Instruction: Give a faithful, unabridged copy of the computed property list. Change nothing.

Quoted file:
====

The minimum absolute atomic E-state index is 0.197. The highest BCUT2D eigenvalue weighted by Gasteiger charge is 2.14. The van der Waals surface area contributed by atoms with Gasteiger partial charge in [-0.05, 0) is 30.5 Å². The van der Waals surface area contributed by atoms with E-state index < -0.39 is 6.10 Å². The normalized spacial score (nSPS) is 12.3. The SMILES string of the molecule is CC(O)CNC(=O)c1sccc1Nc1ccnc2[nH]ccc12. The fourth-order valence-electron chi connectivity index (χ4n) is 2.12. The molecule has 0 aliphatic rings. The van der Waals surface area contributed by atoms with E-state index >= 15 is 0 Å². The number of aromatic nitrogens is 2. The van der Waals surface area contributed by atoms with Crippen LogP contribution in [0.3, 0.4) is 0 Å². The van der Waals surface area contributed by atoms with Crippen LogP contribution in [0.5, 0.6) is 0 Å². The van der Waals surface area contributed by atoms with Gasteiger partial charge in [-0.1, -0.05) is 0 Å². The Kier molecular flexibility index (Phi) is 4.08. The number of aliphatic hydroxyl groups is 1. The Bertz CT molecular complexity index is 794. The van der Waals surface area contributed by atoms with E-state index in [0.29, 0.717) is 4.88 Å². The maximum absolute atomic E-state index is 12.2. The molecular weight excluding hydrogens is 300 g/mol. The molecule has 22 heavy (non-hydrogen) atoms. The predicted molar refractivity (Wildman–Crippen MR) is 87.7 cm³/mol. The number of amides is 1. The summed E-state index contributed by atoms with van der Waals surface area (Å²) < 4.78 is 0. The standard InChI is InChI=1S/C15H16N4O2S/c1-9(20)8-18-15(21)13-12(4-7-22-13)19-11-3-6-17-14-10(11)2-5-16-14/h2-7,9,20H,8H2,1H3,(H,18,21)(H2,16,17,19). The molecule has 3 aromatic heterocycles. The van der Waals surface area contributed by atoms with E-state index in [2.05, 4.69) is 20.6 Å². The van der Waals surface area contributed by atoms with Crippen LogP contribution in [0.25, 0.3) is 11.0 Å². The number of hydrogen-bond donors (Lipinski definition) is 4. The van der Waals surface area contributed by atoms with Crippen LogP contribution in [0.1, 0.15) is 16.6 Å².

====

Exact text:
The minimum absolute atomic E-state index is 0.197. The highest BCUT2D eigenvalue weighted by Gasteiger charge is 2.14. The van der Waals surface area contributed by atoms with Gasteiger partial charge in [-0.05, 0) is 30.5 Å². The van der Waals surface area contributed by atoms with E-state index < -0.39 is 6.10 Å². The normalized spacial score (nSPS) is 12.3. The SMILES string of the molecule is CC(O)CNC(=O)c1sccc1Nc1ccnc2[nH]ccc12. The fourth-order valence-electron chi connectivity index (χ4n) is 2.12. The molecule has 0 aliphatic rings. The van der Waals surface area contributed by atoms with E-state index >= 15 is 0 Å². The number of aromatic nitrogens is 2. The van der Waals surface area contributed by atoms with Crippen LogP contribution in [0.3, 0.4) is 0 Å². The van der Waals surface area contributed by atoms with Crippen LogP contribution in [0.5, 0.6) is 0 Å². The van der Waals surface area contributed by atoms with Gasteiger partial charge in [-0.1, -0.05) is 0 Å². The Kier molecular flexibility index (Phi) is 4.08. The number of aliphatic hydroxyl groups is 1. The Bertz CT molecular complexity index is 794. The van der Waals surface area contributed by atoms with E-state index in [0.29, 0.717) is 4.88 Å². The maximum absolute atomic E-state index is 12.2. The molecular weight excluding hydrogens is 300 g/mol. The molecule has 22 heavy (non-hydrogen) atoms. The predicted molar refractivity (Wildman–Crippen MR) is 87.7 cm³/mol. The number of amides is 1. The summed E-state index contributed by atoms with van der Waals surface area (Å²) < 4.78 is 0. The standard InChI is InChI=1S/C15H16N4O2S/c1-9(20)8-18-15(21)13-12(4-7-22-13)19-11-3-6-17-14-10(11)2-5-16-14/h2-7,9,20H,8H2,1H3,(H,18,21)(H2,16,17,19). The molecule has 3 aromatic heterocycles. The van der Waals surface area contributed by atoms with E-state index in [2.05, 4.69) is 20.6 Å². The van der Waals surface area contributed by atoms with Crippen LogP contribution in [0.25, 0.3) is 11.0 Å². The number of hydrogen-bond donors (Lipinski definition) is 4. The van der Waals surface area contributed by atoms with Crippen LogP contribution in [0.1, 0.15) is 16.6 Å².